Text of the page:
Whether you’re expecting your first period or you’ve been having periods for a while now, there are some crucial facts that you really need to know. Learning exactly what periods are and how they affect your body and emotions is the key to dealing with common, period-related health problems, such as cramping, and mood swings.
Getting your period may feel scary or gross, but it’s really just your body’s way of telling you that you’re a woman now. In a nutshell, if you’re getting your period, you are now able to get pregnant. It’s very important to understand that having periods is a sign of feminine fertility. If you don’t protect yourself with proper birth control, you may find yourself carrying a baby!
Chances are, you are not ready for that yet, so be certain to think long and hard about engaging in sexual activity that may lead to pregnancy. No form of birth control is 100% percent effective; therefore, abstinence is really the only foolproof method of avoiding pregnancy once you’ve begun menstruating.
Clearly, when it comes to getting your period, there is a lot to understand and a lot to consider. However, once you know all of the facts about periods, you’ll feel much more comfortable with the process, and you’ll be far less frightened by what is happening (or what will soon happen) to your body.
To help you get all of the facts, we’ve compiled a helpful quick guide to periods. Our outline will offer you valuable information about what a period is, as well as important advice about how to cope with typical period symptoms and side effects.
Important Facts about Periods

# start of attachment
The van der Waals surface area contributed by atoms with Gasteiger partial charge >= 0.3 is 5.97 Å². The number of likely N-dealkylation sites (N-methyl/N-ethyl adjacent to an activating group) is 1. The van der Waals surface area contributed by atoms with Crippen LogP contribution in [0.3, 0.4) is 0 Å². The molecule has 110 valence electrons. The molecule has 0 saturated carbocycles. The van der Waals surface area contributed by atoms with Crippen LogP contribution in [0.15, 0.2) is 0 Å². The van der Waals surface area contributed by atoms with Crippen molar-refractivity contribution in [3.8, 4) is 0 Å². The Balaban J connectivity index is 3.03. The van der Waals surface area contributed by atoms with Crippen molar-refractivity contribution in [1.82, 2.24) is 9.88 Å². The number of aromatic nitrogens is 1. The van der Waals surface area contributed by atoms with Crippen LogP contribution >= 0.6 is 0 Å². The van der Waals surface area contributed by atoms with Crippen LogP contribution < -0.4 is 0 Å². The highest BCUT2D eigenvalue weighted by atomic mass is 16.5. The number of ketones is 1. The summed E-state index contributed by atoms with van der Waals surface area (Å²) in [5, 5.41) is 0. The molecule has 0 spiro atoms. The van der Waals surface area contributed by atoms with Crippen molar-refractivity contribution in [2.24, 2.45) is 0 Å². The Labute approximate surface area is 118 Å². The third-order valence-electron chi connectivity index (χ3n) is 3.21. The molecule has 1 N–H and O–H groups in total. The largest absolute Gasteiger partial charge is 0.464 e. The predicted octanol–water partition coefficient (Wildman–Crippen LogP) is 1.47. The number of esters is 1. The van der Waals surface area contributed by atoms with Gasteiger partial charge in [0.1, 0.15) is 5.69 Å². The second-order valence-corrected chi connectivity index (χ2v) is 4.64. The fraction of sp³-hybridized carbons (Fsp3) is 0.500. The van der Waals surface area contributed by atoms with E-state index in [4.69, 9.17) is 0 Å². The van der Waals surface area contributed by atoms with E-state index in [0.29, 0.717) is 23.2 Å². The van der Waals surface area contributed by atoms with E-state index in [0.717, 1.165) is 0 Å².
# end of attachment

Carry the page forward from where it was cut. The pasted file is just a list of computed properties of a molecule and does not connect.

Until it actually happens, there is no way to know for sure when you’ll get your first period. Some girls begin menstruating as early as age nine, while others don’t get their first periods until there are 14 or 15. Typically, periods are more irregular at the beginning, since female bodies are still adjusting to these big changes.
Therefore, if your periods aren’t very regular in the first 12 months of menstruation, it’s quite normal. Eventually, your body will fall into a pattern and you should experience periods every month, on a reasonably predictable schedule (periods generally come every 28 days).
Of course, missing your period may also be a sign that you’re pregnant. If you’re engaging in sexual intercourse and your period is late, it’s best to see a doctor right away. Other reasons for late or missed periods include strict dieting and excessive exercise, so eating well and avoiding overdoing it in your your workouts is really important.
Cycle of a Period
The whole menstrual cycle lasts for one month, although some young women will experience a shorter or longer period cycle. The first day of the cycle brings bleeding, which continues for several days. Some girls bleed for a full week, while others bleed for just a few days. Five days of bleeding is most common. During the beginning of your period cycle, bleeding will be quite heavy and you may experience significant abdominal pain. Certain natural supplements, such as magnesium and B complex vitamins, may ease cramps and bloating, as well as any mood swings that you are experiencing. Over-the-counter medications, may also take the edge off.
Some girls fill hot water bottles and then place them on their lower abdomens to soothe menstrual pain. Sometimes, cramps will be worse when women don’t eat properly and exercise moderately before their periods. If your cramps are out of control go see a doctor, who may recommend a prescription-grade muscle relaxant.
During menstruation, an egg is being expelled from your womb. Once you’ve finished your period, another egg begins to grow in its place. If the egg isn’t fertilized by sperm it will also be expelled during your next period.
Now that you know more about periods, you may feel less anxious about menstruation. Getting your period is annoying and inconvenient most of the time; however, your first period will always be an important milestone in your life.What You Really Need to Know About Periods,